class html_output_draw_pulldown extends base {

function __construct() {
global $zco_notifier;
$zco_notifier->attach($this, array('NOTIFY_ZEN_DRAW_PULL_DOWN_MENU_OVERRIDE'));


Take a look at line 14 with the function update. The 2nd argument is $eventID. This corresponds to the “if” statement on line 16. This starts us down the decision tree path to update the function. However, we don’t want to indiscriminately update every drawdown menu where ever it may get used. We want to target it to this page and type. Take a quick detour up one line to line 16 that has $body_id. This is a Zen Cart variable that has which page we are on. It removes misc punctuation, etc and formats it in a way that we can easily trap it. In this case ‘productinfo’.

To recap where we are so far. We have told Zen Cart to include a file, and instantiate a class called html_output_draw_pulldown. This class is attached to the notifier object to get called at the appropriate time by the $eventID variable.

Way back at the top of this article, there is a screenshot of the original function for the html pulldown. It has lists all of the parameters that would have been called for the standard function to be used. These parameters all get stuffed into the $paramsArray variable to be picked up by the update method in our new class. We have the form element name, the values, the default value, extra parameters and if the field is a required field. All of this gets passed over to our new code.

One other if statement that seemed to be appropriate to include is on line 20. This is where your field name may be different. On my clients site, it is

<select name="id[2]" id="attrib-2">

and on the demo data for Zen Cart it is

<select name="id[3]" id="attrib-3">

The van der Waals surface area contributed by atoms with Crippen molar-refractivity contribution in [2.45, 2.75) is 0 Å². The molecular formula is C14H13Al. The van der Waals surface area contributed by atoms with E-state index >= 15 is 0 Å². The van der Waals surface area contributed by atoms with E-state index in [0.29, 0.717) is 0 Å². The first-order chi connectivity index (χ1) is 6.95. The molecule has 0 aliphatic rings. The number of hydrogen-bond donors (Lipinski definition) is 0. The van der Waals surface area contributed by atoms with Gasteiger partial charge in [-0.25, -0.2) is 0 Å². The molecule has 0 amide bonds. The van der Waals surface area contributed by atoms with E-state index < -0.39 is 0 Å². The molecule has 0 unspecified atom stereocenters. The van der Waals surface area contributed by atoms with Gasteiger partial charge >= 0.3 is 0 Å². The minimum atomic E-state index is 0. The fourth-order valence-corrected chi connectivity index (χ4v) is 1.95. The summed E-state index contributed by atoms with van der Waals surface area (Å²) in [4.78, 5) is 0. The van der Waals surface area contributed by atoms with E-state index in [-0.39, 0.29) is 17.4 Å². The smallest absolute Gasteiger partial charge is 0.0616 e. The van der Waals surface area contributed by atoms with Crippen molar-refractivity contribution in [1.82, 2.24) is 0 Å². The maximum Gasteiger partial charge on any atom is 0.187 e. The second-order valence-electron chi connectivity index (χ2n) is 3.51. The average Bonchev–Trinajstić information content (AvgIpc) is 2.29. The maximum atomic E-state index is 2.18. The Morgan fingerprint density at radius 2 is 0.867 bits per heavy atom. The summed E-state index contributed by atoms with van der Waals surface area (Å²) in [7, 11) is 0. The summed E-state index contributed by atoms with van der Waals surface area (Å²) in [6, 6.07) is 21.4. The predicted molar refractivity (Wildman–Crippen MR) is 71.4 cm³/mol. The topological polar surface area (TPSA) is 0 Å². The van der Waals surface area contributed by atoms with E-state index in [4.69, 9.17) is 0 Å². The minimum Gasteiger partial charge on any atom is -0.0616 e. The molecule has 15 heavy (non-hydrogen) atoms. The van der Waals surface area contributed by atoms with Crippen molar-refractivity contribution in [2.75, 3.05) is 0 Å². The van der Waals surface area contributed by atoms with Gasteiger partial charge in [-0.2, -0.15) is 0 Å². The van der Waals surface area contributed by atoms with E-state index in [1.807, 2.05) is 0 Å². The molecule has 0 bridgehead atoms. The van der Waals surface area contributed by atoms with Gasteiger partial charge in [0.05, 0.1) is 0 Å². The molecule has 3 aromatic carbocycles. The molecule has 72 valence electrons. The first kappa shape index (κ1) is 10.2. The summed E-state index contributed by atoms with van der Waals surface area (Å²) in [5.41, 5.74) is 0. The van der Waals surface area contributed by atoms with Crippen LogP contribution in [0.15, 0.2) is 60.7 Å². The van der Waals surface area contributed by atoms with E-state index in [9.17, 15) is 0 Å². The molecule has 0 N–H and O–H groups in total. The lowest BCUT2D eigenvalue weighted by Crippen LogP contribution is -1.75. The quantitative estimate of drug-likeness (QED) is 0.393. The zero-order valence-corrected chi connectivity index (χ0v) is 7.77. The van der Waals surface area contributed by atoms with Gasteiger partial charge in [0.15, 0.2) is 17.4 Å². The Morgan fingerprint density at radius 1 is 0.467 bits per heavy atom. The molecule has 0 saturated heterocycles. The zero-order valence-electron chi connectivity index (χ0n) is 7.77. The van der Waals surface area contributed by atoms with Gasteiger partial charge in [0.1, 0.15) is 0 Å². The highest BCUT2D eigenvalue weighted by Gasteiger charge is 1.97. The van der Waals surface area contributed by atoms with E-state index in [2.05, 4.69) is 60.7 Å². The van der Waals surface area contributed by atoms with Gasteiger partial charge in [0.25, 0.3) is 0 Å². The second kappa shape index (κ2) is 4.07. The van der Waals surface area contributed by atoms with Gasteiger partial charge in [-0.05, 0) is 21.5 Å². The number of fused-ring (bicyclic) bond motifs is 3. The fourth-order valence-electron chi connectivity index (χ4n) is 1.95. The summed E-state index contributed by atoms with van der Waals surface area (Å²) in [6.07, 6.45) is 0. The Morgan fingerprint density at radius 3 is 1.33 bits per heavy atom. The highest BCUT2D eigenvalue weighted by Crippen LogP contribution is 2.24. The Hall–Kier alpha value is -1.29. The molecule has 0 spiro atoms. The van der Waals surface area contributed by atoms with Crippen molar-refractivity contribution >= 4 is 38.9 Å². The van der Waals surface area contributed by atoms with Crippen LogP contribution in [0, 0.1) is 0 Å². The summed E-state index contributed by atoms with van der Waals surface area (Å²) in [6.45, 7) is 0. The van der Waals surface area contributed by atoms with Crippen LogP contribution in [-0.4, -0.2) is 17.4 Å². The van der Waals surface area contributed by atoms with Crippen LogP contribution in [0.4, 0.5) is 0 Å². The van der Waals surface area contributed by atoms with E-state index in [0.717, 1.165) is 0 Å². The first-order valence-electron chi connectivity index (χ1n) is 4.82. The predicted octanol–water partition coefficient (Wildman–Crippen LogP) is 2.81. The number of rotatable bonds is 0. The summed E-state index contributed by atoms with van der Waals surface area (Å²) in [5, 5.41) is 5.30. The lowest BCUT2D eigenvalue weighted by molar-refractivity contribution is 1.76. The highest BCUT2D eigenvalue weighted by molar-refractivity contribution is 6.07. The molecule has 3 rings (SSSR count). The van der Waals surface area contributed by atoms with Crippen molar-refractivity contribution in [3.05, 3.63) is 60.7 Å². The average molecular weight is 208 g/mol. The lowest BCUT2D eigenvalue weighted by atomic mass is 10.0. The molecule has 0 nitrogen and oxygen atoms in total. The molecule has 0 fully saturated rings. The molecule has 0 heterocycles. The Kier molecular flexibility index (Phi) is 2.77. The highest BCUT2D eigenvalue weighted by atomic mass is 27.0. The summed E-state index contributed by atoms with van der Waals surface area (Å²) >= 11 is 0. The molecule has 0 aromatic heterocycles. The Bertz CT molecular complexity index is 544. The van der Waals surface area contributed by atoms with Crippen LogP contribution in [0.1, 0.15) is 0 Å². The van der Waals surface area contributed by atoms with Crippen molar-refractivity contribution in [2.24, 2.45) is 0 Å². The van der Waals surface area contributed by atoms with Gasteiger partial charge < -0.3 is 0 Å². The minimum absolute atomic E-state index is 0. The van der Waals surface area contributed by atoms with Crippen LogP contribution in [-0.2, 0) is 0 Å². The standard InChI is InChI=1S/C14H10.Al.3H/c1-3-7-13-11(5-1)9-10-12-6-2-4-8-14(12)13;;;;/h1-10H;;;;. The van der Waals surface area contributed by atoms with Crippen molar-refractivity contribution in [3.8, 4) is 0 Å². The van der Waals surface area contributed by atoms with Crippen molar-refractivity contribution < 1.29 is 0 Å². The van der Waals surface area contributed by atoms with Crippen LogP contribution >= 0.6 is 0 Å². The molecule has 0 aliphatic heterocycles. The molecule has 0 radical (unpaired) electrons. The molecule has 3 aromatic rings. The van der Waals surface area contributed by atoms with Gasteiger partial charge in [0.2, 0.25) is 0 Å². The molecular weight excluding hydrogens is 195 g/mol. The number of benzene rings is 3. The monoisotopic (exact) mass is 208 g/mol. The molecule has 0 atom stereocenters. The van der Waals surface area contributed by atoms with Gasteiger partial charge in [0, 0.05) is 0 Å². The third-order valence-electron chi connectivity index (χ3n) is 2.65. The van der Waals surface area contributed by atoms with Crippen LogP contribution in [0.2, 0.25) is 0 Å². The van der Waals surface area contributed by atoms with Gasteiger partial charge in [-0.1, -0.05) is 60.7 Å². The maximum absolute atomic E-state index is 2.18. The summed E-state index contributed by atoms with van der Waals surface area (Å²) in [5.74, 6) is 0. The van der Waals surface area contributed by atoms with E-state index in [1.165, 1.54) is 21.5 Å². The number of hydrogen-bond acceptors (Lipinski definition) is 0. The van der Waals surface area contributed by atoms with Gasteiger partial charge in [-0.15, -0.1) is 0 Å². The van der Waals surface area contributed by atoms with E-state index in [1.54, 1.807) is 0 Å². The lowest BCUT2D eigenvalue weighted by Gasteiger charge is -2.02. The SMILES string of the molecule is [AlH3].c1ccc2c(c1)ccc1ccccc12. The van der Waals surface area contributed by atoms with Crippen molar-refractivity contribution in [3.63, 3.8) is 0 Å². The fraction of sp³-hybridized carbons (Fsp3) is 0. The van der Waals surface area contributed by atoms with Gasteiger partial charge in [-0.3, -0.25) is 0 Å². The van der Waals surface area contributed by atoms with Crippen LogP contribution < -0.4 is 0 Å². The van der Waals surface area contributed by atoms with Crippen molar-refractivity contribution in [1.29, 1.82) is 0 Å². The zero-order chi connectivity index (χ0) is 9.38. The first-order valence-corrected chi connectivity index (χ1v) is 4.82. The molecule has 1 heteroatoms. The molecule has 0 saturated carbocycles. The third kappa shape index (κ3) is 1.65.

I know, pretty insignificant difference. But important for our “if” statement. And I guess this is all going to be a bit anticlimactic because, this just creates a string that builds up our html output to be returned. This is where you can customize the output to be whatever you want.

Now that we’ve gotten here with modifying the function, we run into another challenge. The default version of attributes.php doesn’t send over the image the way we need it. We will modify the attributes.php stock version for our own purposes here as well. The steps taken to accomplish this is to locate:

make a folder includes/modules/YOURTEMPLATE. copy includes/modules/attributes.php -> includes/modules/YOURTEMPLATE/


Open up the new version of attributes, and somewhere around line 115, we’re going to tweak the output just a bit.attributes_after

 $products_options_array[] = array('id' => $products_options->fields['products_options_values_id'],
'text' => $products_options->fields['products_options_values_name'],
'data-image' => 'images/' . $products_options->fields['attributes_image']

We’ve added the attributes_image to the bottom of the array. When we reload the Zen Cart site, our html output has the information in it now.


Toss in the css and javascript files. Then when the page loads, you get something that should look like this:


Download project files here